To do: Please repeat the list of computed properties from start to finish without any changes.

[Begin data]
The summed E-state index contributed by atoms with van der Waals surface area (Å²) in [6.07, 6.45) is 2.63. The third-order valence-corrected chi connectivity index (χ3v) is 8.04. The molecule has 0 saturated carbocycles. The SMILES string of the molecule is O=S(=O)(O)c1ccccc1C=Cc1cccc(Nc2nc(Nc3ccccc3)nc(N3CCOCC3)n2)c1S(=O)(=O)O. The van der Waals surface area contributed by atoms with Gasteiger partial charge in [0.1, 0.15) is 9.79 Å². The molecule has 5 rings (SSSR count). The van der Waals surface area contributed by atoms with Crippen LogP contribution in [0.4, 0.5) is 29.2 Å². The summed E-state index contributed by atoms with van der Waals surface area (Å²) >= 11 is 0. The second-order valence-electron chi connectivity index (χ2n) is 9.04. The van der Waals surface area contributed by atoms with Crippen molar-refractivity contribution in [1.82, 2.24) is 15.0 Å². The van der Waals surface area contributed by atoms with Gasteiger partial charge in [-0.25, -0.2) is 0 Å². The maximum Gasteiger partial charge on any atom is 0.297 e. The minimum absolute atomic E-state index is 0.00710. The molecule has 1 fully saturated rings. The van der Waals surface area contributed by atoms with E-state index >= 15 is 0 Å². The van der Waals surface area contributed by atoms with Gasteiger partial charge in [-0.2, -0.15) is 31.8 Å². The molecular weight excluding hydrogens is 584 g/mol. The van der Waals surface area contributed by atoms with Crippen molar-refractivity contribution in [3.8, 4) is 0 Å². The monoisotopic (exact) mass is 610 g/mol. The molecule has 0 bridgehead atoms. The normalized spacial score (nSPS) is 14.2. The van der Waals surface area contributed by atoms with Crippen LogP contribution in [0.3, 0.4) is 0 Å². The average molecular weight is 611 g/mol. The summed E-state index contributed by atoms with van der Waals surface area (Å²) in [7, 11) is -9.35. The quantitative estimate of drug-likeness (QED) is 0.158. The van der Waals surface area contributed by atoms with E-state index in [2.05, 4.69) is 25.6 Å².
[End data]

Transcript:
The summed E-state index contributed by atoms with van der Waals surface area (Å²) in [6.07, 6.45) is 2.63. The third-order valence-corrected chi connectivity index (χ3v) is 8.04. The molecule has 0 saturated carbocycles. The SMILES string of the molecule is O=S(=O)(O)c1ccccc1C=Cc1cccc(Nc2nc(Nc3ccccc3)nc(N3CCOCC3)n2)c1S(=O)(=O)O. The van der Waals surface area contributed by atoms with Gasteiger partial charge in [0.1, 0.15) is 9.79 Å². The molecule has 5 rings (SSSR count). The van der Waals surface area contributed by atoms with Crippen LogP contribution in [0.4, 0.5) is 29.2 Å². The summed E-state index contributed by atoms with van der Waals surface area (Å²) >= 11 is 0. The second-order valence-electron chi connectivity index (χ2n) is 9.04. The van der Waals surface area contributed by atoms with Crippen molar-refractivity contribution in [1.82, 2.24) is 15.0 Å². The van der Waals surface area contributed by atoms with Gasteiger partial charge in [-0.25, -0.2) is 0 Å². The maximum Gasteiger partial charge on any atom is 0.297 e. The minimum absolute atomic E-state index is 0.00710. The molecule has 1 fully saturated rings. The van der Waals surface area contributed by atoms with E-state index >= 15 is 0 Å². The van der Waals surface area contributed by atoms with Gasteiger partial charge in [-0.2, -0.15) is 31.8 Å². The molecular weight excluding hydrogens is 584 g/mol. The van der Waals surface area contributed by atoms with Crippen molar-refractivity contribution in [3.8, 4) is 0 Å². The monoisotopic (exact) mass is 610 g/mol. The molecule has 0 bridgehead atoms. The normalized spacial score (nSPS) is 14.2. The van der Waals surface area contributed by atoms with Crippen LogP contribution in [0.3, 0.4) is 0 Å². The average molecular weight is 611 g/mol. The summed E-state index contributed by atoms with van der Waals surface area (Å²) in [7, 11) is -9.35. The quantitative estimate of drug-likeness (QED) is 0.158. The van der Waals surface area contributed by atoms with E-state index in [2.05, 4.69) is 25.6 Å².